Thank you

    Anna

  21. Posted March 4, 2013 at 1:40 pm | Permalink

    Hey Anna,

    It would be hard to answer your question without more information about the two setups. For example, which 5 speed hub it is, the size of the front chainring and rear cog, the size of the chainrings and cogs on the derailleur bike. Sheldon Brown’s website is a great resource for reading about internal gear hubs. You could use his gear calculator to compare the gear ratios of certain hubs to derailleur setups (http://sheldonbrown.com/gears/). You just need to enter the relevant info and you can get gain ratios, gear inches, speeds at certain RPMs.

  22. Bang
    Posted March 27, 2013 at 6:04 pm | Permalink

    I used to commute by electric assisted 20” Yamaha PAS with 3-speed hub. The routine is 20km roundtrip with no uphill, however I have found out the 3-speed is not enough. So a month ago I shifted to Shimano 8-speed on a Centurion Siena and the pedaling is so pleasant. I love internal hubs not only because of above listed advantages but also the technology inside. Really really admire the idea and structure.

  23. EasyRider
    Posted May 14, 2013 at 11:58 am | Permalink

    Hub-gears are So relaxing; excepting old Raleigh 5-speeds. If the bottom gear is too high or low, change the size of yr drive sprocket. 3-speeds allow u to use more leg-muscles per gear, so u get fitter. A 4-speed lets age know it’s there, so you can be more sedate in yr pedalling. The weight of an 8-speed keeps yr back end down when u brake.
    As for shifting under load, I don’t do it from respect for the cogs inside the rear hub. I think of it as like a manual gear-box: momentary loss of power as the gear-changer works instantly, then u continue powering on. Compared to locking a derailleur chain across 3 or 4 chain-rings, at the slightest provocation; there’s no comparison.
    Derailleur gears and chains last days, weeks, months. Hub gears last years, decades, a century. So green.
    A total chain-case and a drum brake at the front complete the comfort.

  24. Queenie
    Posted September 28, 2013 at 7:29 pm | Permalink

    For fear of obesity complications, I tried to put additional features to my 10 year old sons’ bike like the derailleur system for him to continue on his biking interest. The derailleur system one day got tangled up due to a bad adjustment and got his knees bruised by that. To avoid another incident like this, which might extinguish any further interest in biking, I replaced it with the Internal Gear Hub and things really went on smoothly. Thankfully, he wasn’t traumatized by the derailleur fail. I believe derailleurs have their own advantages, but for me, its gonna be IGH for the time being.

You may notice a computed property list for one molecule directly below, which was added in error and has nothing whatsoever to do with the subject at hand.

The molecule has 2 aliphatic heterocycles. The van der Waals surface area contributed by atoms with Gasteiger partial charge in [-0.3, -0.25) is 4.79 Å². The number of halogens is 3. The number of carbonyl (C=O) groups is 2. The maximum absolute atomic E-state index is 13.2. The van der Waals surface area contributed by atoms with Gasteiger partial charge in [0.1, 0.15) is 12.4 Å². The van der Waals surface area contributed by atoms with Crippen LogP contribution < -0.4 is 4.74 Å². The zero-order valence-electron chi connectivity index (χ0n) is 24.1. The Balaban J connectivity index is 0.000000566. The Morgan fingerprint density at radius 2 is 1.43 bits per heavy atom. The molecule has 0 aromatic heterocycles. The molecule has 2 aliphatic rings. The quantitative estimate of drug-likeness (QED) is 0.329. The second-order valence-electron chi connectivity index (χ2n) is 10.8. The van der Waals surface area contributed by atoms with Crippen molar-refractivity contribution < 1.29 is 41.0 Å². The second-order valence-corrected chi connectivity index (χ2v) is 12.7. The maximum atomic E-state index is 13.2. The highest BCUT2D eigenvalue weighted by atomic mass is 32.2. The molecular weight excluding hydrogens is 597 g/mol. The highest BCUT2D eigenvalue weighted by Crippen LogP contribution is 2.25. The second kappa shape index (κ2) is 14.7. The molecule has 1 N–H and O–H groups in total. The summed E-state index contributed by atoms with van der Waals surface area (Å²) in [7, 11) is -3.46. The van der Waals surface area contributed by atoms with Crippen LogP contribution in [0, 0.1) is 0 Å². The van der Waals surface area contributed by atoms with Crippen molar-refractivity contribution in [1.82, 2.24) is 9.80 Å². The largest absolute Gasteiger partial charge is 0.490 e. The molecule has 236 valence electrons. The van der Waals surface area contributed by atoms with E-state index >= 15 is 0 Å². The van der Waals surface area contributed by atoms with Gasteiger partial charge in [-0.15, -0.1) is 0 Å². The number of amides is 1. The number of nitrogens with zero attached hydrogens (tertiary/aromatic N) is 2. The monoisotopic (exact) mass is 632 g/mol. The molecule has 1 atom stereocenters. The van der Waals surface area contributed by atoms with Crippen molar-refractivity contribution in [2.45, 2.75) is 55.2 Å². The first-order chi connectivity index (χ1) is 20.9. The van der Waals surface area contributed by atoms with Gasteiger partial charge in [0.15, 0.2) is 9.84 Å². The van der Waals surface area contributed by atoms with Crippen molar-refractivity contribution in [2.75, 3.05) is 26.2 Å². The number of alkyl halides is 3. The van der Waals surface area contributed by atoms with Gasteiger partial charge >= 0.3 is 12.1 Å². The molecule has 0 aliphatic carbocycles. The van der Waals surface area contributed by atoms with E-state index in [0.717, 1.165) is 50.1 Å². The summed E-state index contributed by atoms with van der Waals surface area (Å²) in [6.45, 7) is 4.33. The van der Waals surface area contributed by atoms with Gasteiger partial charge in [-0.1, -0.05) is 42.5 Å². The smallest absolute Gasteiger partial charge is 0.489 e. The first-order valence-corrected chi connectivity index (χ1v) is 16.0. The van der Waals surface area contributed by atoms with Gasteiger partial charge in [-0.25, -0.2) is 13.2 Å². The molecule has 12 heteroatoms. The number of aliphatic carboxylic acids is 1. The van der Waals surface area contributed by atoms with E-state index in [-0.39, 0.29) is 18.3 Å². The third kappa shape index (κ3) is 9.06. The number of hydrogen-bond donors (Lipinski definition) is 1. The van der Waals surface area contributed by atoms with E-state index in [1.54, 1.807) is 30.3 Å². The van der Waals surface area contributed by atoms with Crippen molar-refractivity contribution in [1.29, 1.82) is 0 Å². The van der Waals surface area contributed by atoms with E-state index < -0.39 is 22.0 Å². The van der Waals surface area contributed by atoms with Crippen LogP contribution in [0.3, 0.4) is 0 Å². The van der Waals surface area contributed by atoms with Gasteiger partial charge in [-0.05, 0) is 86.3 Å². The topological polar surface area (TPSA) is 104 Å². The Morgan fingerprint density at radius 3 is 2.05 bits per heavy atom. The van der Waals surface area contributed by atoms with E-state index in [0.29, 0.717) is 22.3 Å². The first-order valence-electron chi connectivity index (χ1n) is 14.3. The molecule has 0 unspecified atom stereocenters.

25. Kevin
    Posted December 10, 2013 at 4:50 am | Permalink

    In 2002, I bought a 1970’s Shimano 3-speed hub (the version without the oil filler) brand new in its box and had it fitted to a 26-inch wheel. With the hub came the original Shimano ‘floor’ console and gear stick (with the round black gear knob). I then bought a second-hand bike and fitted the system. I ride about once a month and it is a lovely gearbox on a smooth, level bicycle path. I have to stand on the pedals to climb some hills, but that’s probably because my 46-year-old legs aren’t as strong as they used to be (that will change soon—I have a Downtown 8 on the way, which I intend to ride several times a week).
    Being an older gearbox, it requires a pedal-pause for gear shifting; and if I need to change gear while the bike is stationary, I always give the right pedal a kick-back. I can understand the devotion to simple, lightweight deraileurs; but wow, they sound like a rock concert during gear shifts!
    After my Downtown arrives (hopefully less than a week from now), I’ll probably share some thoughts on the new bike and gearbox.

  26. Roemer Timbre
    Posted July 18, 2014 at 10:52 am | Permalink

    Can I know what is the tension in pulling the wire to change gear from gear 1 to gear 2 to gear 3?

One Trackback

  1. [...] Geared bikes come in two varieties: internal gears where all the shifting action happens inside a “hub” or your traditional derailleur system.  (Here’s a good explanation of the pros and cons of each.) [...]